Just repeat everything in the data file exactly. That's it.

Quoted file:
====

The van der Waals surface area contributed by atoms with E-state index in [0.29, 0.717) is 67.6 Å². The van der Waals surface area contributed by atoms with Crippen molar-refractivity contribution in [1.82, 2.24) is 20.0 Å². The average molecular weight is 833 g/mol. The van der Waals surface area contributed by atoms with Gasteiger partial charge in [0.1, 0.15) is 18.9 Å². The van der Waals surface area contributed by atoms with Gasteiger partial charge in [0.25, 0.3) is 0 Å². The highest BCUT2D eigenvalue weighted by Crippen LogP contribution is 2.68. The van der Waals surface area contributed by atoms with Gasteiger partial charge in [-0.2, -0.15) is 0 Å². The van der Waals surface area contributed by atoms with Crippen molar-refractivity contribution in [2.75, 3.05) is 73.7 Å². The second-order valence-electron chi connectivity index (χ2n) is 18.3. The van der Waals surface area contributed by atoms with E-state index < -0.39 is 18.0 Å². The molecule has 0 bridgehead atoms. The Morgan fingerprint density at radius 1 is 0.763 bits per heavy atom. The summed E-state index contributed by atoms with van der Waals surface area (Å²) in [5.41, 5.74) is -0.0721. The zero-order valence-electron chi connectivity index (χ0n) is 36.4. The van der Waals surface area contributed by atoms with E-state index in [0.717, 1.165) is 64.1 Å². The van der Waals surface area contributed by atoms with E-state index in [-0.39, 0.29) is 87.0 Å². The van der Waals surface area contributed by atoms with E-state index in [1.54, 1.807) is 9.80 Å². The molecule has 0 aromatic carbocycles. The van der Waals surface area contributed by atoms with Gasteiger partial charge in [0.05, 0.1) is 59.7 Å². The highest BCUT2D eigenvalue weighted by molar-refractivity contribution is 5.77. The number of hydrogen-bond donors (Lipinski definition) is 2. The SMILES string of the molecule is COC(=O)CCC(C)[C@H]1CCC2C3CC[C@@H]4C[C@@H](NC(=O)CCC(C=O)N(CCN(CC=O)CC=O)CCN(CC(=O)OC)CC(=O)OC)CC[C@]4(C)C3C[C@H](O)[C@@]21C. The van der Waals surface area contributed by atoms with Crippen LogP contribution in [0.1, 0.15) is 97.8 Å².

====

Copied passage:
The van der Waals surface area contributed by atoms with E-state index in [0.29, 0.717) is 67.6 Å². The van der Waals surface area contributed by atoms with Crippen molar-refractivity contribution in [1.82, 2.24) is 20.0 Å². The average molecular weight is 833 g/mol. The van der Waals surface area contributed by atoms with Gasteiger partial charge in [0.1, 0.15) is 18.9 Å². The van der Waals surface area contributed by atoms with Gasteiger partial charge in [0.25, 0.3) is 0 Å². The highest BCUT2D eigenvalue weighted by Crippen LogP contribution is 2.68. The van der Waals surface area contributed by atoms with Gasteiger partial charge in [-0.2, -0.15) is 0 Å². The van der Waals surface area contributed by atoms with Crippen molar-refractivity contribution in [2.75, 3.05) is 73.7 Å². The second-order valence-electron chi connectivity index (χ2n) is 18.3. The van der Waals surface area contributed by atoms with E-state index < -0.39 is 18.0 Å². The molecule has 0 bridgehead atoms. The Morgan fingerprint density at radius 1 is 0.763 bits per heavy atom. The summed E-state index contributed by atoms with van der Waals surface area (Å²) in [5.41, 5.74) is -0.0721. The zero-order valence-electron chi connectivity index (χ0n) is 36.4. The van der Waals surface area contributed by atoms with E-state index in [0.717, 1.165) is 64.1 Å². The van der Waals surface area contributed by atoms with E-state index in [-0.39, 0.29) is 87.0 Å². The van der Waals surface area contributed by atoms with E-state index in [1.54, 1.807) is 9.80 Å². The molecule has 0 aromatic carbocycles. The van der Waals surface area contributed by atoms with Gasteiger partial charge in [0.05, 0.1) is 59.7 Å². The highest BCUT2D eigenvalue weighted by molar-refractivity contribution is 5.77. The number of hydrogen-bond donors (Lipinski definition) is 2. The SMILES string of the molecule is COC(=O)CCC(C)[C@H]1CCC2C3CC[C@@H]4C[C@@H](NC(=O)CCC(C=O)N(CCN(CC=O)CC=O)CCN(CC(=O)OC)CC(=O)OC)CC[C@]4(C)C3C[C@H](O)[C@@]21C. The van der Waals surface area contributed by atoms with Crippen LogP contribution in [0.1, 0.15) is 97.8 Å².